Tocino, tapa burgers take L.A. by storm – Filipino cuisine has joined the gourmet food truck craze that is currently sweeping the United States.

And in Los Angeles, the food truck Neri’s Curbside Cravings is attracting attention among foodies for its Filipino-style burgers.

Curbside Cravings’ gourmet burgers include the tapa burger and the tocino burger. The popular Filipino breakfast meats are turned into a burger patty, topped with cilantro, tomato and egg on a bed of a special mango-bell pepper slaw with garlic aioli spread and served in a pan de sal bun. They also come with a bag of chips.

“It’s amazing how the pan de sal bread goes together with that patty,” said Rhea Rachelle Espino, a co-owner of Curbside Cravings.

Espino, who took up Hotel and Restaurant Management at the University of Santo Tomas, is in charge of the day-to-day operations of Neri’s Curbside Cravings and even drives the truck herself.

Espino credits the Filipino burgers to her cousin, chef Maria Belzunce, a graduate of the Le Cordon Bleu California School of Culinary Arts. Belzunce also worked with celebrity chef Wolfgang Puck’s catering company where she had the opportunity to experience catering for high-brow events like the Oscars and the Grammy Awards.

Neri’s Curbside Cravings is the food truck of Neri’s Restaurant, which was started by Neri and Romy Seneres in 1985 in Los Angeles. Neri’s is known for its puto, kutsinta and other native delicacies, as well as chicken and pork barbecue and kare-kare.

The restaurant’s latest hit, the crispy dinuguan, is also offered at Curbside Cravings.

The food truck also has other intriguing Filipino-inspired creations, such as the daing fish balls served with garlic fried rice, the crispy lechon kawali, and the usual “silog” and barbecue meals.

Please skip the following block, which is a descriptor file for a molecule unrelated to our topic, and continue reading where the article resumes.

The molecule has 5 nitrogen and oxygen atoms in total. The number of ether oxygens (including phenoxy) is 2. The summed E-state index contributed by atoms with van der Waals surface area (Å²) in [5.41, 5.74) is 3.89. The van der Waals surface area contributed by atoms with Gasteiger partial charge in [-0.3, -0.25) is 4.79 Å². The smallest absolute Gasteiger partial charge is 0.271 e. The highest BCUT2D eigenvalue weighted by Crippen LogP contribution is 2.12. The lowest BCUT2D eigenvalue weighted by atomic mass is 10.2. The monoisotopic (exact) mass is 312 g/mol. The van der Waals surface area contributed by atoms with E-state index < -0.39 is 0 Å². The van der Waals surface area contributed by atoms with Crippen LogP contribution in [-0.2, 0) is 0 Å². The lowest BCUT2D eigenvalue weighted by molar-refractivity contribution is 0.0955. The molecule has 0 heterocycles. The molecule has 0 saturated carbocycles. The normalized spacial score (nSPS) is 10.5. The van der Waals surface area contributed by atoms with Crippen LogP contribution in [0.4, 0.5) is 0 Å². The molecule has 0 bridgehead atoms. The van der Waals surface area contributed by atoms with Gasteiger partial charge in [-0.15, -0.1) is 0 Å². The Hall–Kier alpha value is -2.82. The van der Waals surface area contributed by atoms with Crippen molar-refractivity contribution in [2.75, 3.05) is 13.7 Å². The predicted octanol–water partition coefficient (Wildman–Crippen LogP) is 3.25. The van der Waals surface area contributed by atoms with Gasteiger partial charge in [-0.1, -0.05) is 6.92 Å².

Tastes like home

At $6, the tocino and tapa burgers are not cheap. But even if they are more expensive than the ordinary fast-food hamburgers, people are lining up because of their unique taste.

“I like it because it’s sweet,” Filizelle Catipon said of the tocino burger.

“It’s just like comfort food. After a day from school and you go home and eat all the Filipino food, you feel satisfied,” added Charinelle Catipon.

And it’s not just Fil-Americans who are enjoying the Pinoy-styled burgers.

Espina boasted: “The tapa burger has been reviewed by as one of the best burgers in L.A.”

A food review site specializing in burgers, gave the tapa burger its highest rating of “five bites.”

“They marinated the sirloin for two days in a mixture of soy sauce, rice vinegar, and garlic. After leaving the marinade, the beef was ground (in-house) and formed into patties for the day. The resulting bite was flavorful, juicy, lean, and so very tender. The loosely packed, tender sirloin very nearly melted in the mouth. When I tried this burger, I was not hungry. In spite of that, I had difficulty putting that delicious ground steak sandwich down,” the review said.

“The preparation of my burger was flawless,” it added.

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